Indonesia flash floods kill 44, toll expected to rise: authorities

"There are 44 people dead with nine injured" in East Flores regency, and "many (...) are still under the mud", National Disaster Mitigation Agency spokesperson Raditya Jati told AFP.

This handout photo taken on 4 April 2021 and released by the Indonesian National Board for Disaster Management (BNPB) shows the aftermath of a flash flood in the village of Lamanele on East Flores, where at least 23 people were killed and two missing after early morning flash floods. Picture: AFP.

JAKARTA -At least 44 people were killed after flash floods and landslides swept an island in Indonesia's easternmost province on Sunday morning, rescue officials said, adding they expected the toll to rise.

"There are 44 people dead with nine injured" in East Flores regency, and "many (...) are still under the mud", National Disaster Mitigation Agency spokesperson Raditya Jati told AFP.

Hours before people woke to celebrate Easter Sunday, torrential rain unleashed flash floods in the Catholic-majority Flores Island.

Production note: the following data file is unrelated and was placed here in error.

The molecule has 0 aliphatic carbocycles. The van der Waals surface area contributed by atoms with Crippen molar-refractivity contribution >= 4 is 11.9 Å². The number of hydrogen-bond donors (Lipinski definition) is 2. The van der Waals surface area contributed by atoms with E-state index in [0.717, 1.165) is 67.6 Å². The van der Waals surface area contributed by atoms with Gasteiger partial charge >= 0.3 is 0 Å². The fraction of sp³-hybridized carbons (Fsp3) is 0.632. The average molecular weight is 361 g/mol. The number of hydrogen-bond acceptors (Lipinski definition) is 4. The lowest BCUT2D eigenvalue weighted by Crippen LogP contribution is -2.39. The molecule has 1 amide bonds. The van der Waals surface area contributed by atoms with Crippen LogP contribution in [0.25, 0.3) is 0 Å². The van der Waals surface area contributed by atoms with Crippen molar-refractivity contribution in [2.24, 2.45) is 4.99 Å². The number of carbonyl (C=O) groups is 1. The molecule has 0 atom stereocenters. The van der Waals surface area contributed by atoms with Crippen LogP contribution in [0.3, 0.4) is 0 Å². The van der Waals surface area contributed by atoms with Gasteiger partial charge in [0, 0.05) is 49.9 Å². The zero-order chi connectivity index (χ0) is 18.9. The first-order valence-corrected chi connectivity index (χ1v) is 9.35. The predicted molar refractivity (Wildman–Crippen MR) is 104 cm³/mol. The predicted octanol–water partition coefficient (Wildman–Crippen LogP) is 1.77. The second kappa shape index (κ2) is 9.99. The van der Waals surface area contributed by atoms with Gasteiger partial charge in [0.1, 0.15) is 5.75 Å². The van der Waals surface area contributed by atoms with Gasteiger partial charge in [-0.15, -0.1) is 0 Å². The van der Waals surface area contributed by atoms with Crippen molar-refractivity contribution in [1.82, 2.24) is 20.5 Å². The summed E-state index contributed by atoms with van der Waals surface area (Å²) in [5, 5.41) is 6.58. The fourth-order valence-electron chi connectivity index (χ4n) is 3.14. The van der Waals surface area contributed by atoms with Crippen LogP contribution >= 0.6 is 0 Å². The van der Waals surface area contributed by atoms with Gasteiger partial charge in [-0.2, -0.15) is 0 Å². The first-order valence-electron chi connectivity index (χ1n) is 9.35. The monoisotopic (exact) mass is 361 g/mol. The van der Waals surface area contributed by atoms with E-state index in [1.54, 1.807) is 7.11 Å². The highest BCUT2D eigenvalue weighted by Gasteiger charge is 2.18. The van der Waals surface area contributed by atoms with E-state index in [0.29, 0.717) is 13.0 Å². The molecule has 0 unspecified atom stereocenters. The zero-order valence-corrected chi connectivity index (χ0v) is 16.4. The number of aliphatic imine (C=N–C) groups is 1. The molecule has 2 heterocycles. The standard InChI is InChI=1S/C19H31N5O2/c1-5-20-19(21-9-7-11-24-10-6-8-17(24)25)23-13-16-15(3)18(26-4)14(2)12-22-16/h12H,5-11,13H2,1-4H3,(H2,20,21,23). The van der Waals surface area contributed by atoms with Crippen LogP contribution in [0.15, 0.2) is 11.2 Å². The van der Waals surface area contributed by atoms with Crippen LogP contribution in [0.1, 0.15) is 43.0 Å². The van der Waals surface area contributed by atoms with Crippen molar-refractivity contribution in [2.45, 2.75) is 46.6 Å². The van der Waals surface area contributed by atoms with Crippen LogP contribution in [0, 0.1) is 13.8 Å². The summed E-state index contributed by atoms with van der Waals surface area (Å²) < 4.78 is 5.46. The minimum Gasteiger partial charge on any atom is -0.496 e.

Mud inundated homes, while bridges and roads in the eastern end of the island were destroyed.

Rescuers are struggling to reach the remote and worst-hit area in East Flores regency because of rains and strong waves.

The death toll rose from 23 earlier announced by authorities.

The number of injured is also expected to increase as the agency is still receiving reports from locals, Jati said.

"We are still documenting the total number of people injured," the spokesperson said, adding that extreme weather is expected to continue in the coming week.

Separately on Sunday, major floods also killed two people in Bima city in the neighbouring province of West Nusa Tenggara, according to the disaster agency.

Dams in four subdistricts also overflowed, submerging nearly 10,000 houses in Bima following a nine-hour downpour, said Jati.

Fatal landslides and flash floods are common across the Indonesian archipelago during the rainy season.

In January, flash floods hit the Indonesian town of Sumedang in West Java, killing 40 people.

And last September, at least 11 people were killed in landslides on Borneo while a few months earlier dozens died in a similar disaster in Sulawesi.

Deforestation is often a cause of the landslides, according to environmentalists.

The country's disaster agency has estimated that 125 million Indonesians -- nearly half of the country's population -- live in areas at risk of landslides.

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